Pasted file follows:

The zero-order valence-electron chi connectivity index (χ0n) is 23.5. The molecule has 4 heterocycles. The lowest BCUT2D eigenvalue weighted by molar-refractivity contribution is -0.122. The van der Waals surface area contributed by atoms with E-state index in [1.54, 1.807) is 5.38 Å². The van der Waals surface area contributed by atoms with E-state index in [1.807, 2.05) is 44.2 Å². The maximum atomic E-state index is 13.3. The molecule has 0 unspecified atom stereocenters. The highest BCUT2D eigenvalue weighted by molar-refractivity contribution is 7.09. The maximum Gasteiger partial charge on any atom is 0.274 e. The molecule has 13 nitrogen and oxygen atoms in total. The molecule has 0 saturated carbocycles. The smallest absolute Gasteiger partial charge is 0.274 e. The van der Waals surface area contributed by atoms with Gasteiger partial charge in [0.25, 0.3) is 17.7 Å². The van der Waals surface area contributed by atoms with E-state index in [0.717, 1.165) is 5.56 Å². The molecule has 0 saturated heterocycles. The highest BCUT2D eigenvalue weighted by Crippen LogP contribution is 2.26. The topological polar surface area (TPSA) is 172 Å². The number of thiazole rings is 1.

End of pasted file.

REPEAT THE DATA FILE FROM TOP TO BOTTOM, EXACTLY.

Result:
The zero-order valence-electron chi connectivity index (χ0n) is 23.5. The molecule has 4 heterocycles. The lowest BCUT2D eigenvalue weighted by molar-refractivity contribution is -0.122. The van der Waals surface area contributed by atoms with E-state index in [1.54, 1.807) is 5.38 Å². The van der Waals surface area contributed by atoms with E-state index in [1.807, 2.05) is 44.2 Å². The maximum atomic E-state index is 13.3. The molecule has 0 unspecified atom stereocenters. The highest BCUT2D eigenvalue weighted by molar-refractivity contribution is 7.09. The maximum Gasteiger partial charge on any atom is 0.274 e. The molecule has 13 nitrogen and oxygen atoms in total. The molecule has 0 saturated carbocycles. The smallest absolute Gasteiger partial charge is 0.274 e. The van der Waals surface area contributed by atoms with Gasteiger partial charge in [0.25, 0.3) is 17.7 Å². The van der Waals surface area contributed by atoms with E-state index in [0.717, 1.165) is 5.56 Å². The molecule has 0 saturated heterocycles. The highest BCUT2D eigenvalue weighted by Crippen LogP contribution is 2.26. The topological polar surface area (TPSA) is 172 Å². The number of thiazole rings is 1.